That morning I mentioned casually to Jo that this was my mother’s birthday. We began a mathematical calculation how old our mothers would be today. We started running numbers and came up with something like one hundred five to a hundred fifteen. We sat silently.
I recalled how often I’d wished that my mother and Jo could have known each other. She died years before Jo and I were married. I was sure they would have become good friends. I expressed this thought to Jo. Jo replied that was happy in the thought that I would finally meet her father.
We turned to face each other and it took us a minute to fully realize what we were saying. We grew teary. We were considering each other’s loved ones in a way we’d never expressed before, at least openly. We were clearly speaking of them as if they would be waiting to greet us.
Somehow the pith of what this conversation was unearthing had traveled beyond the scripts of the head to the language of the heart and each of us was surprised by how profoundly moved we were by what had just happened. What the heart was saying was that a typical head discussion of “Do you believe in a life after death?” would never have gotten anywhere near.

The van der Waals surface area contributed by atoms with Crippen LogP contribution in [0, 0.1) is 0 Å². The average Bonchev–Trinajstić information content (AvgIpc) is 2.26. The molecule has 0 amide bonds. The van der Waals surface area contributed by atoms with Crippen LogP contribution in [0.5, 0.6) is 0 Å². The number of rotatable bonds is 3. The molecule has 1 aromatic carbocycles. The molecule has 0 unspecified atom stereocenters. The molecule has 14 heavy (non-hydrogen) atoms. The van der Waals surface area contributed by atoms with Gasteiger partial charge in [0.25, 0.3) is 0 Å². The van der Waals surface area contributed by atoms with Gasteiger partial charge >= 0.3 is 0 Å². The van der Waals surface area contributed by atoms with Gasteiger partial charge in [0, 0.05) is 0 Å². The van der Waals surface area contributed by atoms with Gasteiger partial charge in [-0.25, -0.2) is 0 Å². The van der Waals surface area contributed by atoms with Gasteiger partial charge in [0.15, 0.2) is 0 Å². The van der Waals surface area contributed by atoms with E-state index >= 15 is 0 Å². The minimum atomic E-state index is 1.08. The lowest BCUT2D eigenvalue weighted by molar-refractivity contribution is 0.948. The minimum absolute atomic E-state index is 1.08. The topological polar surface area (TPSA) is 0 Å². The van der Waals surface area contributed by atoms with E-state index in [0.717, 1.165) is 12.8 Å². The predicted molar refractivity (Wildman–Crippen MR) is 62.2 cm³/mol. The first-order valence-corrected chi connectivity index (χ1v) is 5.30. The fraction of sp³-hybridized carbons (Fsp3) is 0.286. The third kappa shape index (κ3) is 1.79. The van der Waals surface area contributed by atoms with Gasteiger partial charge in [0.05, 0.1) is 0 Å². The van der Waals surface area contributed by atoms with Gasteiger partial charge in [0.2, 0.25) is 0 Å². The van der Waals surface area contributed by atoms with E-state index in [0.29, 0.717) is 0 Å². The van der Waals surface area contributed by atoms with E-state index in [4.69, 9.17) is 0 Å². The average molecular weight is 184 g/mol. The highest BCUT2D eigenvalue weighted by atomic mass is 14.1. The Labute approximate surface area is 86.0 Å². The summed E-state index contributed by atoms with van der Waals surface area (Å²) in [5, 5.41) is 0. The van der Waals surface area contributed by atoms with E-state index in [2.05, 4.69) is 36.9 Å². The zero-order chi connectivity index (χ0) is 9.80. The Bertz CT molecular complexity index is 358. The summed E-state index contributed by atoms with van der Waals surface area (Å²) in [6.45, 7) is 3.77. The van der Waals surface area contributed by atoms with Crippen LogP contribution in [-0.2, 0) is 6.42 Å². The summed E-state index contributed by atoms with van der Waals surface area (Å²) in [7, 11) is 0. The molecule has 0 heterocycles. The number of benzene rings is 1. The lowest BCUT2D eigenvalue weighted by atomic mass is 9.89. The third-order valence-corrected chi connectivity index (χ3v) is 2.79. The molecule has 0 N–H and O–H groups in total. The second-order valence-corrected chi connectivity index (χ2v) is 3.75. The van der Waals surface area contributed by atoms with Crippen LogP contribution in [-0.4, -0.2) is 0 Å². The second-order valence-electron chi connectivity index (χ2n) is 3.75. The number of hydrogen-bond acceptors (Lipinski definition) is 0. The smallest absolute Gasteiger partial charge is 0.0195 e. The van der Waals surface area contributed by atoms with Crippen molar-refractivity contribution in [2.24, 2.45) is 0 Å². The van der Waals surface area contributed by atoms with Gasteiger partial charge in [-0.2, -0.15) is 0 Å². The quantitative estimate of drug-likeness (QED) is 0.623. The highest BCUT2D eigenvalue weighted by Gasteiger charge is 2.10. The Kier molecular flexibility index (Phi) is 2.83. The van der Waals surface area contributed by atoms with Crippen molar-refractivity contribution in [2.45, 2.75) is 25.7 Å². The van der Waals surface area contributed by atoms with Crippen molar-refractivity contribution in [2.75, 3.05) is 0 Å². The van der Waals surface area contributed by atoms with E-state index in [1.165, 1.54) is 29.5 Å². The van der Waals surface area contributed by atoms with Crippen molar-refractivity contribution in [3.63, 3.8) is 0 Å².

I confess that I did go into my head later that morning trying to interpret the event with the normal scripts of reason. I tried to be as scrupulous as possible in respecting that what I was exploring was something the heart revealed and not something my head had fabricated. In writing this, I’m trying to remain faithful to what my heart revealed.